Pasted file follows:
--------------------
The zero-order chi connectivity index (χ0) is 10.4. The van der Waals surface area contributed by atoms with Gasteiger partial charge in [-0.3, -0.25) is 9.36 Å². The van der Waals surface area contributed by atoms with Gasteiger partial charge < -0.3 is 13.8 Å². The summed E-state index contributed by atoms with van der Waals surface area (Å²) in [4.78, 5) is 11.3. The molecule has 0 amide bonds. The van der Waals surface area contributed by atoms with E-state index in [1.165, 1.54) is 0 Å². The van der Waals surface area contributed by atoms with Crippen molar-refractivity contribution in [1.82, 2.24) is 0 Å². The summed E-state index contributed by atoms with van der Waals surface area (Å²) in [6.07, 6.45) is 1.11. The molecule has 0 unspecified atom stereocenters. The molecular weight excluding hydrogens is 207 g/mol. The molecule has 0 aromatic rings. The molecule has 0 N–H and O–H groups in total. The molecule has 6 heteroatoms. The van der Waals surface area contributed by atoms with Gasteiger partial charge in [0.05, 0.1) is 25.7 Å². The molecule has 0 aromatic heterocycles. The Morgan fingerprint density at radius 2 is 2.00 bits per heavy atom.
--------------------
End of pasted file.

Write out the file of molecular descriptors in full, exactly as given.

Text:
The zero-order chi connectivity index (χ0) is 10.4. The van der Waals surface area contributed by atoms with Gasteiger partial charge in [-0.3, -0.25) is 9.36 Å². The van der Waals surface area contributed by atoms with Gasteiger partial charge < -0.3 is 13.8 Å². The summed E-state index contributed by atoms with van der Waals surface area (Å²) in [4.78, 5) is 11.3. The molecule has 0 amide bonds. The van der Waals surface area contributed by atoms with E-state index in [1.165, 1.54) is 0 Å². The van der Waals surface area contributed by atoms with Crippen molar-refractivity contribution in [1.82, 2.24) is 0 Å². The summed E-state index contributed by atoms with van der Waals surface area (Å²) in [6.07, 6.45) is 1.11. The molecule has 0 unspecified atom stereocenters. The molecular weight excluding hydrogens is 207 g/mol. The molecule has 0 aromatic rings. The molecule has 0 N–H and O–H groups in total. The molecule has 6 heteroatoms. The van der Waals surface area contributed by atoms with Gasteiger partial charge in [0.05, 0.1) is 25.7 Å². The molecule has 0 aromatic heterocycles. The Morgan fingerprint density at radius 2 is 2.00 bits per heavy atom.